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What was that??

My early religious upbringing took place in the strange overlap of Baptists and Pentecostals.

I have a very early memory of my mother being baptized at the Highland Park Baptist Church. She hadn’t been raised in a particularly religious home, but I think exposure to (or maybe the expectations of) my father’s very religious mother drove her in that direction. It’s important to note that she didn’t actually adopt the religion in which my father had been raised, but it awakened a spiritual need that she tried to satisfy in many different ways before she died.

So I was shuffled off to Redeemer Baptist Church every Sunday where we were taught how nice Jesus is. And that was the core of their Baptist mind-set: they were nice.  Salvation was a given because, after all, you were a Baptist. But that left very little else to do while we were waiting for the bus to Heaven, or “The Rapture” as they called it. So we were supposed to be nice while we were waiting. However, “nice” did not describe me very well. I found “nice” to be very “boring.”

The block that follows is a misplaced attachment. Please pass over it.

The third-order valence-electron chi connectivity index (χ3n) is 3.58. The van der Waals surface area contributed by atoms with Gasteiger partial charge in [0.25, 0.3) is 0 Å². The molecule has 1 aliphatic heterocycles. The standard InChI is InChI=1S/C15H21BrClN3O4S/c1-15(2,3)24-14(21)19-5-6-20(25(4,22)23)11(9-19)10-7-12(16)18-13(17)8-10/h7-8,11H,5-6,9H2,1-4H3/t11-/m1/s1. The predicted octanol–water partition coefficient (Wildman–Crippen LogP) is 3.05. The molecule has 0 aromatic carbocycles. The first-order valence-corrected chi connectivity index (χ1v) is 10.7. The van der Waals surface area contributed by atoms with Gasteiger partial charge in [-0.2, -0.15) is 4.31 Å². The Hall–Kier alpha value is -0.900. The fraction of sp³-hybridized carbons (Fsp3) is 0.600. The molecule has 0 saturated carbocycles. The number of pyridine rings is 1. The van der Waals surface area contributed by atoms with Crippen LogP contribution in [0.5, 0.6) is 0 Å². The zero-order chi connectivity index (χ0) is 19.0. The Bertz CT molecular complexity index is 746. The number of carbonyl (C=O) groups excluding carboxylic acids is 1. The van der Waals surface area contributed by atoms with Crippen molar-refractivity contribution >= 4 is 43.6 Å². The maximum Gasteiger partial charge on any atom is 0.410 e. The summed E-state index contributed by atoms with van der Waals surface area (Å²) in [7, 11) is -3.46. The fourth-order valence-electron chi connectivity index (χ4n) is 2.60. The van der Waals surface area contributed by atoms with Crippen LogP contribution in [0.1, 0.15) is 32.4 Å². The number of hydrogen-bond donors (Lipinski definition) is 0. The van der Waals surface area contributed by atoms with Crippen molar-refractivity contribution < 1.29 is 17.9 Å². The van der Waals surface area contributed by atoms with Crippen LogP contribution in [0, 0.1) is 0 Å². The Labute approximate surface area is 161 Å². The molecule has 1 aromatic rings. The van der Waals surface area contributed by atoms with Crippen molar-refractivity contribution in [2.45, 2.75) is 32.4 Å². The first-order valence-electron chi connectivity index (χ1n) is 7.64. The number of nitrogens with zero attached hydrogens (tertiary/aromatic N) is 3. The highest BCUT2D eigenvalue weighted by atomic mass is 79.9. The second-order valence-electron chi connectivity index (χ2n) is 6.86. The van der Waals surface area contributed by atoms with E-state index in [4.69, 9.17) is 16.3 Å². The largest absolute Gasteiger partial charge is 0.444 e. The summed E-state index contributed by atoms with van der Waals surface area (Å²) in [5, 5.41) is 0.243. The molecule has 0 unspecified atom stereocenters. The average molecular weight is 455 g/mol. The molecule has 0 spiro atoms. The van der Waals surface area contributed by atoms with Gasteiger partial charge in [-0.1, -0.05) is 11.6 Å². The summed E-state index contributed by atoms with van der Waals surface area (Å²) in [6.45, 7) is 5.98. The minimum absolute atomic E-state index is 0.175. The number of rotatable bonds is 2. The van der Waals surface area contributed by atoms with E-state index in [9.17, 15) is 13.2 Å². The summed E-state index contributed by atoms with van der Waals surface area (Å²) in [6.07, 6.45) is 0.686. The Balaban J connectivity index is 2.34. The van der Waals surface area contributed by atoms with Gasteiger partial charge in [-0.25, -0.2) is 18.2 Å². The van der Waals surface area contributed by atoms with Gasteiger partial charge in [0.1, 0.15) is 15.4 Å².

Now, the reason my mother did not adopt the religion of my Dad’s mother was that my grandmother was Pentecostal and, yes, Pentecostals were also nice but they were also very scary! I can’t say how old I was when I got my first exposure to a “Holy Ghost” revival meeting, but it made quite an impression. The preacher would get pretty wound up and then, smack dab in the middle of making sense, he would go into some kind of convulsion and start jabbering incoherently, quite unlike anything that my young Baptist ears where accustomed to. Sometimes even people in the congregation would jump up right in the middle of the preaching and start doing the same thing. What was that? And as if that weren’t enough, then came the strangest altar call I had ever seen.